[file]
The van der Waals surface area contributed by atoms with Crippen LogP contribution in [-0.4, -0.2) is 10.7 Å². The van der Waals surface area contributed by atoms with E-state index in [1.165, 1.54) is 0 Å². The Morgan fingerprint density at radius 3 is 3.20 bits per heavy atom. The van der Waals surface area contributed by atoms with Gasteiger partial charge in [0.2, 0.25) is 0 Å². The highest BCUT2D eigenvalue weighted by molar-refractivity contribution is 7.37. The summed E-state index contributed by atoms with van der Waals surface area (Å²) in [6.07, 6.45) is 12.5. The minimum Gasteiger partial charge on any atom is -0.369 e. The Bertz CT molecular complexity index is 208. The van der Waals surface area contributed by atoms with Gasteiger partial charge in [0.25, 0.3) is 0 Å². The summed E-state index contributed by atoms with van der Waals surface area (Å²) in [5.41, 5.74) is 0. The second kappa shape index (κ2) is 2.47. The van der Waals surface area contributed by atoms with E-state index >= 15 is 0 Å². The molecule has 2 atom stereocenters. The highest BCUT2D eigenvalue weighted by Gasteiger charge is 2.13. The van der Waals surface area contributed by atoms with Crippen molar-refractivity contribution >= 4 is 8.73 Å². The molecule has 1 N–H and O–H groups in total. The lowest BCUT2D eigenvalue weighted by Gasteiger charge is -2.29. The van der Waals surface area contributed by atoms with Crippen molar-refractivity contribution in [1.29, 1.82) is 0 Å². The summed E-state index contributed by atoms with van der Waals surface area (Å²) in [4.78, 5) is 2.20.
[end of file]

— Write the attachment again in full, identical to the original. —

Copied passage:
The van der Waals surface area contributed by atoms with Crippen LogP contribution in [-0.4, -0.2) is 10.7 Å². The van der Waals surface area contributed by atoms with E-state index in [1.165, 1.54) is 0 Å². The Morgan fingerprint density at radius 3 is 3.20 bits per heavy atom. The van der Waals surface area contributed by atoms with Gasteiger partial charge in [0.2, 0.25) is 0 Å². The highest BCUT2D eigenvalue weighted by molar-refractivity contribution is 7.37. The summed E-state index contributed by atoms with van der Waals surface area (Å²) in [6.07, 6.45) is 12.5. The minimum Gasteiger partial charge on any atom is -0.369 e. The Bertz CT molecular complexity index is 208. The van der Waals surface area contributed by atoms with Gasteiger partial charge in [0.25, 0.3) is 0 Å². The summed E-state index contributed by atoms with van der Waals surface area (Å²) in [5.41, 5.74) is 0. The second kappa shape index (κ2) is 2.47. The van der Waals surface area contributed by atoms with E-state index >= 15 is 0 Å². The molecule has 2 atom stereocenters. The highest BCUT2D eigenvalue weighted by Gasteiger charge is 2.13. The van der Waals surface area contributed by atoms with Crippen molar-refractivity contribution >= 4 is 8.73 Å². The molecule has 1 N–H and O–H groups in total. The lowest BCUT2D eigenvalue weighted by Gasteiger charge is -2.29. The van der Waals surface area contributed by atoms with Crippen molar-refractivity contribution in [1.29, 1.82) is 0 Å². The summed E-state index contributed by atoms with van der Waals surface area (Å²) in [4.78, 5) is 2.20.